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Title: The human kidney extracellular matrix : composition and function
Author: Kong, Qingyang
ISNI:       0000 0004 9359 1961
Awarding Body: UCL (University College London)
Current Institution: University College London (University of London)
Date of Award: 2020
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The extracellular matrix (ECM) provides structural support for cells, regulates cell function and accumulates in renal ageing and in diseases characterised by fibrosis including chronic kidney disease (CKD) and understanding the normal ECM is key to understanding pathological changes. In the kidney, information on the ECM largely derives from candidate-based studies although recently, proteomic analysis has revealed the complex composition of the human glomerular (G) ECM. Despite the accumulation of tubulointerstitial (TI) ECM provides the best prognostic indicator of progression to end-stage renal disease in CKD, information on the TI ECM is lacking. The aim of this thesis was to characterise the human TI ECM and examine how this ECM regulates cell function. Proteomic analysis of the TI ECM from 6 human kidneys, identified 140 proteins of which 75 were newly identified in the TI matrix, 4 were newly detected in the human kidney and 2 detected in the kidney of any species for the first time. Comparison with the G matrix showed both common (126 proteins) and unique proteins (14 proteins only in TI, 38 only in G). Age-related analysis revealed 8 TI ECM proteins that increased with age, while 17 G ECM proteins increased and 3 decreased, with age. A decellularisation protocol was developed to generate human kidney cortex ECM scaffolds. These scaffolds retained a complex composition (478 proteins) and ultrastructure. Repopulation with human proximal tubular epithelia, interstitial fibroblasts and podocytes, showed that ECM scaffolds promote differentiation of all three cell types. This study provides the first detailed characterisation of the human kidney TI ECM, describes a novel protocol for decellularisation of cortical tissue cubes and shows these scaffolds promote differentiation of human kidney cells. These data enhance our understanding of the human kidney ECM and form the basis for a better understanding of renal fibrosis. These scaffolds also provide the potential to develop more complex multicellular tissue mimetics to investigate ECM regulation of human kidney cell function and for use as a platform for drug screening.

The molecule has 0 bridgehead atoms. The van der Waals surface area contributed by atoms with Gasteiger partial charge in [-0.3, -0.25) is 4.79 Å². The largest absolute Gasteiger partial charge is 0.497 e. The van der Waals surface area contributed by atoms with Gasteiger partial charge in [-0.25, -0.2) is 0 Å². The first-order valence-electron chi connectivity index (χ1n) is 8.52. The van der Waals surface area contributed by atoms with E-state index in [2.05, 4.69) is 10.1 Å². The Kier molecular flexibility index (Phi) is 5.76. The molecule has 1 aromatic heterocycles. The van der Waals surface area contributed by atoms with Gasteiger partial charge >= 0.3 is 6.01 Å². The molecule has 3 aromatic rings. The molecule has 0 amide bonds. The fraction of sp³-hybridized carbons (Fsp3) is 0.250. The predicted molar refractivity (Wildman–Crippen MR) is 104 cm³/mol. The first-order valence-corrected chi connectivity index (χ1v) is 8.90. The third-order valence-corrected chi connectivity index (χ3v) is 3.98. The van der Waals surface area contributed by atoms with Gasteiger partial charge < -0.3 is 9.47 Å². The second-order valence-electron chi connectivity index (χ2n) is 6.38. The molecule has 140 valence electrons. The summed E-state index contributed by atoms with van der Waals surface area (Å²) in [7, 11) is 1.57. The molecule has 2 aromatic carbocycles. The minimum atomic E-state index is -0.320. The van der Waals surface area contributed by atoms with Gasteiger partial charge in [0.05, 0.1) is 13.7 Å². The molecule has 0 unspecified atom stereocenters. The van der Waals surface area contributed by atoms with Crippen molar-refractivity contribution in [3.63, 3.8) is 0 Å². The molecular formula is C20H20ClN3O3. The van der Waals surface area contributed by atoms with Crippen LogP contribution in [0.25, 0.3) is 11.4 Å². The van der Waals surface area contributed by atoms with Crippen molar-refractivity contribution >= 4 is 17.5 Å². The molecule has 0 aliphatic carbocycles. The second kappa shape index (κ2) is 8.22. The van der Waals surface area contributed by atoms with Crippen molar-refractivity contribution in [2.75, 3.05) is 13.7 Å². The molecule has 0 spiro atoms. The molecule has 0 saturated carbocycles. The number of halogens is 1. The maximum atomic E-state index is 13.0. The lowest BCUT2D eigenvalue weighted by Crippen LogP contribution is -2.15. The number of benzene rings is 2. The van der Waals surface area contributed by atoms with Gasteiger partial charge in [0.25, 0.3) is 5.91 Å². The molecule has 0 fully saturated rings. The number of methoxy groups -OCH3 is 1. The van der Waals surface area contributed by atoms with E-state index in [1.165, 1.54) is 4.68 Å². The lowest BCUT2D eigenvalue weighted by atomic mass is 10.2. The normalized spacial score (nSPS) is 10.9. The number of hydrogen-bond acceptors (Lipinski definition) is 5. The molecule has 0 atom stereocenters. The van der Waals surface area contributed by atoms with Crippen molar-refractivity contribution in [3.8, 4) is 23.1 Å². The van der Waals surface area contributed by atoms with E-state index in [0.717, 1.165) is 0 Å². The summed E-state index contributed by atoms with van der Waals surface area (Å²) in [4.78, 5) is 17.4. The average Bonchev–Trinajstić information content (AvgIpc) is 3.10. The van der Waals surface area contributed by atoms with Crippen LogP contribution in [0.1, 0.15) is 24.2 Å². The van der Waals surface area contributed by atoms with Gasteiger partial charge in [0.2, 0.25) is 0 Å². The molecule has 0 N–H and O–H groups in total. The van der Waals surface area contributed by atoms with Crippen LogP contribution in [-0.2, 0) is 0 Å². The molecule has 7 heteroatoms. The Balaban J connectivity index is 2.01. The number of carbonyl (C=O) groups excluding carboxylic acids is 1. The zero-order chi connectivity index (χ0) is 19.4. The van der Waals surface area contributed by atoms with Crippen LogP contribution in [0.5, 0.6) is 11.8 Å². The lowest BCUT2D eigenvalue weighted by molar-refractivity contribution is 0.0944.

Supervisor: Not available Sponsor: Not available
Qualification Name: Thesis (Ph.D.) Qualification Level: Doctoral
EThOS ID:  DOI: Not available